[Walk in the park] In the footsteps of impressionist master, French kings
Claude Monet left behind over 2,000 artworks, many of them considered masterpieces, especially those related to his own garden.
“Monet’s garden in Giverny was a source of his inspiration,” said Philippe Lefort, ambassador of France to Korea, in an interview at his residence in Seoul. “After buying a house there, an area down the road from his home catches his attention. Monet goes on to buy that area in 1893. That today is where we see the same water lily pond of his time.”
Monet, who is quoted to have said, “My garden is my most beautiful masterpiece,” spent many hours in his gardens in Giverny, not only painting his famous water lilies and willow tree reflections on the water, but doing what any passionate horticulturalist would do – planting, weeding, and putting his own stamp on the earthen canvas.
Nearly a century has passed since his death, but his abode is a major tourist draw, with as many as 500,000 people visiting it every year.
“Once you’re there, you’ll experience something that feels out of this time,” Lefort said, recalling his multiple visits to the gardens. “It’s a place of a spirituality that is derived from what we know of the painter himself but also from memories of his works.”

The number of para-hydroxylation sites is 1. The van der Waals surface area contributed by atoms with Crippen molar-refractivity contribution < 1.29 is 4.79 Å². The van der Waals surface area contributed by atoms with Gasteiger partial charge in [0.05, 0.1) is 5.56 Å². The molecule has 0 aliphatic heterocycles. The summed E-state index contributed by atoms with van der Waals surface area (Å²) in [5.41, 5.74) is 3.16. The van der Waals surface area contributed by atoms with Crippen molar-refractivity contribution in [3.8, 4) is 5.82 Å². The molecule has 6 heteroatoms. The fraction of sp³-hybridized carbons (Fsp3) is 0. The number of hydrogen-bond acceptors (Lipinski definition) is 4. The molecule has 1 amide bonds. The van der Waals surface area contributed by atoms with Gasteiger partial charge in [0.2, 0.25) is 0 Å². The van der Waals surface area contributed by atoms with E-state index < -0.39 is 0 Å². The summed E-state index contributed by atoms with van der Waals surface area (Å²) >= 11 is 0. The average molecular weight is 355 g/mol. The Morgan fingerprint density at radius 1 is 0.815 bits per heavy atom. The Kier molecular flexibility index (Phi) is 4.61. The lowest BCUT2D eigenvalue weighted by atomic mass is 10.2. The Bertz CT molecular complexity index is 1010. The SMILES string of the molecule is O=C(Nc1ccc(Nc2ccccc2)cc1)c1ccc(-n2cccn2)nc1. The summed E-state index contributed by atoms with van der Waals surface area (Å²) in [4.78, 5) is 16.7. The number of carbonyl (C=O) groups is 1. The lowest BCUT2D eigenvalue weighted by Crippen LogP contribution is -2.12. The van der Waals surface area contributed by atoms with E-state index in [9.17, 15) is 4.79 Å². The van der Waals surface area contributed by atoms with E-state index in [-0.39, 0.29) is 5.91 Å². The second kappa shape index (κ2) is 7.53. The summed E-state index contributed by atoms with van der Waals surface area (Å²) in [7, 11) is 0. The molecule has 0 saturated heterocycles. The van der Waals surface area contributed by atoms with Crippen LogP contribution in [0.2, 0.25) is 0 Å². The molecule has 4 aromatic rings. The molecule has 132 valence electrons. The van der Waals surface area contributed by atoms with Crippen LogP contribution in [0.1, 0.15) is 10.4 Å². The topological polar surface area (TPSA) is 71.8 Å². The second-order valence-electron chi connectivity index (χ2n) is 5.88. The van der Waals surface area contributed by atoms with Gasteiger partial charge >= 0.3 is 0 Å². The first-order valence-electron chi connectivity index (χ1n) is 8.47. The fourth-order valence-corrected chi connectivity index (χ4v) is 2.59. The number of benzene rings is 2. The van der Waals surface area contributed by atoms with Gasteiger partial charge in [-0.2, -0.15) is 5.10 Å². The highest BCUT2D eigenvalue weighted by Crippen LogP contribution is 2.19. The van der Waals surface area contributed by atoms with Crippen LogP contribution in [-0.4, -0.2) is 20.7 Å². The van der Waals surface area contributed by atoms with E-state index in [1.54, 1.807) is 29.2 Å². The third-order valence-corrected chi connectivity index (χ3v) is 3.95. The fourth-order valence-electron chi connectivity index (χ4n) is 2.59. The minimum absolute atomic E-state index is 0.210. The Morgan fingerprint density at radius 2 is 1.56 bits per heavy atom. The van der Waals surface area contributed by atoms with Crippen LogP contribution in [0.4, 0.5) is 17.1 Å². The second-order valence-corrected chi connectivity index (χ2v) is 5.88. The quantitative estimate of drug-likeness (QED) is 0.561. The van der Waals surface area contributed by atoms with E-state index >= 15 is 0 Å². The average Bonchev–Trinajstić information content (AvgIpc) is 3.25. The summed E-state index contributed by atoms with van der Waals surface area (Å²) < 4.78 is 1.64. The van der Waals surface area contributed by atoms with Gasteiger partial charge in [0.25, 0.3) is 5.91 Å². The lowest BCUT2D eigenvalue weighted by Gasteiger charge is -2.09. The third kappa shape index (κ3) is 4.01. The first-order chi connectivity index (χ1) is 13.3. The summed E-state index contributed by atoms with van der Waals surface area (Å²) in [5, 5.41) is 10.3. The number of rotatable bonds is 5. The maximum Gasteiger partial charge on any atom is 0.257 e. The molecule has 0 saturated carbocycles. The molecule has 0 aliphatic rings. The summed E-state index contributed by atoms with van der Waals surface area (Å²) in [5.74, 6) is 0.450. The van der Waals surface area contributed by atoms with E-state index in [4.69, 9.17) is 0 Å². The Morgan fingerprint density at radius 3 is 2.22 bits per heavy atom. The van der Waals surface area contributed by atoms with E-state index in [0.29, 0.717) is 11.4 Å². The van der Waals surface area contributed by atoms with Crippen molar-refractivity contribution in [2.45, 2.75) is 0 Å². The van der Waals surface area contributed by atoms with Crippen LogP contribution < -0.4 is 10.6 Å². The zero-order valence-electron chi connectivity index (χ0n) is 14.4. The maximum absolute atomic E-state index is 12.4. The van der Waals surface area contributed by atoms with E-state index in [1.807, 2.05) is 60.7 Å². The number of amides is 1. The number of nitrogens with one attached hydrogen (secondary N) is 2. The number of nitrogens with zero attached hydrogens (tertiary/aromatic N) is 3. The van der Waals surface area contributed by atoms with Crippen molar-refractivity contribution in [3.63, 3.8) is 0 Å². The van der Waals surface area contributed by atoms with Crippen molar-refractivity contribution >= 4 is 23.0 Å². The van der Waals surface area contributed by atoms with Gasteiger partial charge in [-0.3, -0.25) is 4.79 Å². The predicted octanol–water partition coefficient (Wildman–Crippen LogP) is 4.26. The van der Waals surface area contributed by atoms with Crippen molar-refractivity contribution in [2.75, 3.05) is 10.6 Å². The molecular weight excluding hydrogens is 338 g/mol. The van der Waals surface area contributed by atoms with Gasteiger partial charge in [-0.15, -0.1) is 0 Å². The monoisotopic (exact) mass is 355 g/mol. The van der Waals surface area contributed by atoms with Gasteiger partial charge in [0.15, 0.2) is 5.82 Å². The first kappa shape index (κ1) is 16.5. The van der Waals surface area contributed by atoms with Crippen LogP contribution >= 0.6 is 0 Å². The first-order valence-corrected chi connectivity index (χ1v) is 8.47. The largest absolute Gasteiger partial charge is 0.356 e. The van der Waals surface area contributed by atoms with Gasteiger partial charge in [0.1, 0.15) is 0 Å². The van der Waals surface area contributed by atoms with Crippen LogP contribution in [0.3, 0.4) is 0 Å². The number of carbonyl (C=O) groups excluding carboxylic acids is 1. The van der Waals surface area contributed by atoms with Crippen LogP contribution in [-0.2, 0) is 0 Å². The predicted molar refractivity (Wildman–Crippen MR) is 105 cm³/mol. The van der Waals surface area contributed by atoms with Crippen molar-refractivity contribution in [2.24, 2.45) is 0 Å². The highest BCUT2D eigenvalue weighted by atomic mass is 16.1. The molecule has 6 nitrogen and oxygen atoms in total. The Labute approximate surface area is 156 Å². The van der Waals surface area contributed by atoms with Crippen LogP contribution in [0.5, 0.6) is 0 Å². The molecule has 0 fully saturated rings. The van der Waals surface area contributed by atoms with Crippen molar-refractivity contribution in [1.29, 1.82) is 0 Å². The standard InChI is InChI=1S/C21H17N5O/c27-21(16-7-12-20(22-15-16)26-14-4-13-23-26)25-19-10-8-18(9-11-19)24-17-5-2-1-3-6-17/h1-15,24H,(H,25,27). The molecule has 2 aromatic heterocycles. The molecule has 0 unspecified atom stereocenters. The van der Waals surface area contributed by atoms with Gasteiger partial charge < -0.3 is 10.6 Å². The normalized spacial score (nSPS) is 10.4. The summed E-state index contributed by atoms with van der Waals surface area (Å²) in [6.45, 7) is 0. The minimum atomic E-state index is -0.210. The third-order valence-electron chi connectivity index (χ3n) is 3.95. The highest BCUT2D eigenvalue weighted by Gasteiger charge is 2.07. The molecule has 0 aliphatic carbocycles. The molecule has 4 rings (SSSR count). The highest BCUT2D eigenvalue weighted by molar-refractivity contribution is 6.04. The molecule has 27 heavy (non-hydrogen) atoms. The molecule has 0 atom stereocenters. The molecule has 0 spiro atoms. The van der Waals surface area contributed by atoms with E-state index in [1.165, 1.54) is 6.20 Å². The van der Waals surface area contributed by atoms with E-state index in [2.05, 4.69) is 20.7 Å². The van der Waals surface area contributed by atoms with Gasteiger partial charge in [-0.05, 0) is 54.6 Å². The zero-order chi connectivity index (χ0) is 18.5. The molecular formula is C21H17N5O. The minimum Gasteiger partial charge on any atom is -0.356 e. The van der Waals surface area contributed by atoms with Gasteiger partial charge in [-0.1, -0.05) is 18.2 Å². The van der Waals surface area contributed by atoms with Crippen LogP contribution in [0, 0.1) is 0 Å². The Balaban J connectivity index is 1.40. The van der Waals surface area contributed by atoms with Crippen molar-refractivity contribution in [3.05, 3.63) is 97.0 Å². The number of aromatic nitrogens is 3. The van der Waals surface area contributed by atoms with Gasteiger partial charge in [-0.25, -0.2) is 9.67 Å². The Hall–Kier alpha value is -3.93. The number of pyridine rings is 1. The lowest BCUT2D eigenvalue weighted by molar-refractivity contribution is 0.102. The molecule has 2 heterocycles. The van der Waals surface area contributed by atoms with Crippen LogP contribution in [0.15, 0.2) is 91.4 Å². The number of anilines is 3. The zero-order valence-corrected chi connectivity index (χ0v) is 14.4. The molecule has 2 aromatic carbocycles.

As Paris, Nice, Bordeaux and other French destinations began welcoming back tourists this year, Lefort sat down with the Korea JoongAng Daily to offer his recommendations on gardens and parks in his country, and clues they may hold to the French ways of eating, living and loving.
The garden that gave birth to Versailles
The birthplace of the French formal garden was not Versailles, but the grounds of a château a few miles southeast of Paris.
“It was Nicolas Fouquet who first hired André Le Nôtre, the man behind the gardens of Versailles,” said Lefort. “But what befell the man who recognized the genius architect, history tells only too well.”
Fouquet, at the time serving as Louis XIV’s finance superintendent, a role known today as the finance minister, hired Le Nôtre and two other men to design and build the Château of Vaux-le-Vicomte and its 33 hectares of gardens in 1658. Completed by 1661, the dazzling estate welcomed a host of guests that year, including the king.